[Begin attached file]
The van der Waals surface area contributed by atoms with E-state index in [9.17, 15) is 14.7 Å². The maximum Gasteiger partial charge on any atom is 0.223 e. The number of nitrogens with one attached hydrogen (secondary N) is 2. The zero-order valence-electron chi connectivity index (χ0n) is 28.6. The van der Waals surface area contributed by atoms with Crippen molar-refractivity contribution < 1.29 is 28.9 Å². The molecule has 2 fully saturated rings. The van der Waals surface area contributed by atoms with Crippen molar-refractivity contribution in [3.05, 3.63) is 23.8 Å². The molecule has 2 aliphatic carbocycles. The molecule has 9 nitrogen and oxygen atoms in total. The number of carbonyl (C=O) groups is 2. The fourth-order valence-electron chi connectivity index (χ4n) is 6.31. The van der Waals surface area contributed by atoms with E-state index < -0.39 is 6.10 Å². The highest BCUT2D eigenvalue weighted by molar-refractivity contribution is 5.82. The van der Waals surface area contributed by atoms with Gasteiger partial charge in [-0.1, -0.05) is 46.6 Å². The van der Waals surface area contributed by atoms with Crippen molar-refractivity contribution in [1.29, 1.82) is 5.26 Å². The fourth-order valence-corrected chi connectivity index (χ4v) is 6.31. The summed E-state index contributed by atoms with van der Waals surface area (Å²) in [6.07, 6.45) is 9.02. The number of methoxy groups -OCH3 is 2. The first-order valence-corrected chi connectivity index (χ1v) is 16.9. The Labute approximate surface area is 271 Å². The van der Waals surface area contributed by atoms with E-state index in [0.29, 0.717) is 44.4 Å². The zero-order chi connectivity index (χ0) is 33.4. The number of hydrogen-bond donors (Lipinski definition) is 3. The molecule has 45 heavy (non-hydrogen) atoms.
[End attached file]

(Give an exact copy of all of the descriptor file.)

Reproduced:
The van der Waals surface area contributed by atoms with E-state index in [9.17, 15) is 14.7 Å². The maximum Gasteiger partial charge on any atom is 0.223 e. The number of nitrogens with one attached hydrogen (secondary N) is 2. The zero-order valence-electron chi connectivity index (χ0n) is 28.6. The van der Waals surface area contributed by atoms with Crippen molar-refractivity contribution < 1.29 is 28.9 Å². The molecule has 2 fully saturated rings. The van der Waals surface area contributed by atoms with Crippen molar-refractivity contribution in [3.05, 3.63) is 23.8 Å². The molecule has 2 aliphatic carbocycles. The molecule has 9 nitrogen and oxygen atoms in total. The number of carbonyl (C=O) groups is 2. The fourth-order valence-electron chi connectivity index (χ4n) is 6.31. The van der Waals surface area contributed by atoms with E-state index < -0.39 is 6.10 Å². The highest BCUT2D eigenvalue weighted by molar-refractivity contribution is 5.82. The van der Waals surface area contributed by atoms with Gasteiger partial charge in [-0.1, -0.05) is 46.6 Å². The van der Waals surface area contributed by atoms with Crippen molar-refractivity contribution in [1.29, 1.82) is 5.26 Å². The fourth-order valence-corrected chi connectivity index (χ4v) is 6.31. The summed E-state index contributed by atoms with van der Waals surface area (Å²) in [6.07, 6.45) is 9.02. The number of methoxy groups -OCH3 is 2. The first-order valence-corrected chi connectivity index (χ1v) is 16.9. The Labute approximate surface area is 271 Å². The van der Waals surface area contributed by atoms with E-state index in [0.29, 0.717) is 44.4 Å². The zero-order chi connectivity index (χ0) is 33.4. The number of hydrogen-bond donors (Lipinski definition) is 3. The molecule has 45 heavy (non-hydrogen) atoms.